It’s More Than Physical: Working with Yoga-Related Injuries, Part 2Mar 21, 2018
Here's last week's part 1 on the topic of yoga-related injuries that addresses common causes of yoga-related injuries and tips to avoid them.
Thanks to research and investigation, not to mention the woefully infamous 2012 New York Times headline, Can Yoga Wreck Your Body?, the conversation around yoga-related injuries has greatly expanded over the past several years. Notably, through Matthew Remski’s WAWADIA project, many long time practitioners are now sharing stories that document and explore the multi-layered and often nuanced psychosocial and cultural dynamics at play in both acute and chronic yoga-related injuries.
What to do if you get injured during practice
It seems obvious, but I’ll say it anyway - stop and rest! Lying on your back with your knees bent is usually a good, all-around resting pose. Breathe gently if possible, exhaling through the mouth to soothe and relieve. Ask for assistance and do whatever is needed to take care of yourself right away.
Always communicate with your teacher if you experience pain in a pose or get injured during a class. A safe practice atmosphere includes feeling welcomed to share whatever does not feel right in your body, especially physical pain and injury. This needs to be met by your teacher with respect and attention to your immediate concerns for support and safety.
Again, to state what might be evident: Get a clear medical diagnosis and the necessary therapeutic, and perhaps medical, attention your situation requires as soon as you can.
After you’ve attended to your immediate needs, take time to reflect on what happened as objectively as possible. If the injury happened while you were practicing on your own, can you pinpoint the movement or action when you first felt pain? Try to become aware of what you were doing that caused it. Be as specific as you can. Then, inquire as to what actions or alignments will be healing as you move forward. Ask a teacher you trust for guidance and do your own research and exploration in practice.
If the injury happened in a class setting, the ask yourself:
- What caused it? Was it a particular instruction or even physical adjustment that led to the injury?
- Was it how I listened to, interpreted or implemented a particular instruction?
- Was I overdoing it?
- What was my internal reaction to the injury?
- What happened after? How did the teacher respond? Respectfully? Defensively? Not at all?
Consider your practice environment:
- Do you feel safe?
- Do you feel seen?
- Do you feel respected?
- Are your encouraged to attune to and respect your body’s limits, even while working deeply and intensely?
- Do you feel a sense of competition in class? If so, examine it. Is it your own tendency? Is it somehow encouraged by the setup of the room, the use of mirrors, your teacher’s attitude, the style you practice or other aspects of the practice atmosphere?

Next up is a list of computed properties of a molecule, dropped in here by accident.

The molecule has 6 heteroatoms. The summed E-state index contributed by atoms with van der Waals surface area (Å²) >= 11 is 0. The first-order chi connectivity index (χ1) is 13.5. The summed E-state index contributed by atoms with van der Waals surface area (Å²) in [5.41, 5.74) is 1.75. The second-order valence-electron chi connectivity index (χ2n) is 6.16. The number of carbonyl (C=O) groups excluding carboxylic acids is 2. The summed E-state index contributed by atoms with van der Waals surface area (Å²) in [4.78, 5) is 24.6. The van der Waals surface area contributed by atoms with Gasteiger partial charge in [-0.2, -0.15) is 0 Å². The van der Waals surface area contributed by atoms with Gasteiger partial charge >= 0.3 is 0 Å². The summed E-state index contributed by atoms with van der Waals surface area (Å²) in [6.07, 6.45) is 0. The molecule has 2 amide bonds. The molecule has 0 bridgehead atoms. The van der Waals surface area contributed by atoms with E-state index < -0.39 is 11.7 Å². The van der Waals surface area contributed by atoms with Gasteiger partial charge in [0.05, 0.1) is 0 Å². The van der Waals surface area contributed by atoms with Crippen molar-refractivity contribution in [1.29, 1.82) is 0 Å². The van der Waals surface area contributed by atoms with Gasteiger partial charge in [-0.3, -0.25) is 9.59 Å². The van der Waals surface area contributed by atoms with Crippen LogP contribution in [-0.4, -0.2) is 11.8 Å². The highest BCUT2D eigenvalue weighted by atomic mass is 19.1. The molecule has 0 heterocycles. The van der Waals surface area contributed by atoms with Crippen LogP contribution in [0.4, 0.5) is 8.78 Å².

In my case, my feelings of shame and embarrassment in my knee getting stuck during the advanced practice that I shared last week was a big warning sign that I didn’t feel safe and respected. I needed to do the inner work of looking at the reasons behind that. These included old feelings of not fitting in, unworthiness, and insecurity about my body. I also needed to take a good hard look at the outer environment of the particular yoga community I was part of and acknowledge that there were also external factors, including the attitude of the teacher, that subtly encouraged my inner response.
Ahimsa, Non-harming, is one of the basic tenets of yoga practice. We can use ahimsa as a framework for approaching our experience of yoga in general, and working with injuries more specifically. Consider how you apply and practice ahimsa. It might show up as being super vigilant to be aware of and attend to any physical vulnerability during practice, or using the quality of your breath in asana to soften a tendency to overwork or push yourself past healthy physical limits. Ahimsa can be practiced in more subtle ways too, like committing to an inner attitude of self-compassion during yoga and finding ways to remember and practice it.
‘The yogi is someone who uses everything to her advantage.” Unknown
My point in offering you all these questions is to encourage you to use your injury and the circumstances surrounding it – how it happened and why it happened - as an opportunity to learn about yourself, reflect on your practice, and examine the psychological or emotional undercurrents that may have contributed.
Sometimes this means rethinking the poses you usually do or even the style you usually practice. Since many injuries can come from overdoing it in some form you may need to re-evaluate how you are practicing and be open to the possibility that what once served is no longer optimal for you. Since the body is always changing, our needs are always changing as well. It may be time for a shift in how, where or with whom you practice.
You might also discover that you are really well supported in your practice with a generous, responsible and knowledgeable teacher who can help you work through your injury and an uplifting community of fellow students bolstering your growth.
Whatever the outcome of your reflection, using an injury as an opportunity for learning and growth will make you a more responsible, informed and self-reflective practitioner. Not only will your individual experience of yoga deepen and evolve from this work, but you’ll also be helping to create and uphold a yoga culture where qualities like respect, compassion and integrity can thrive.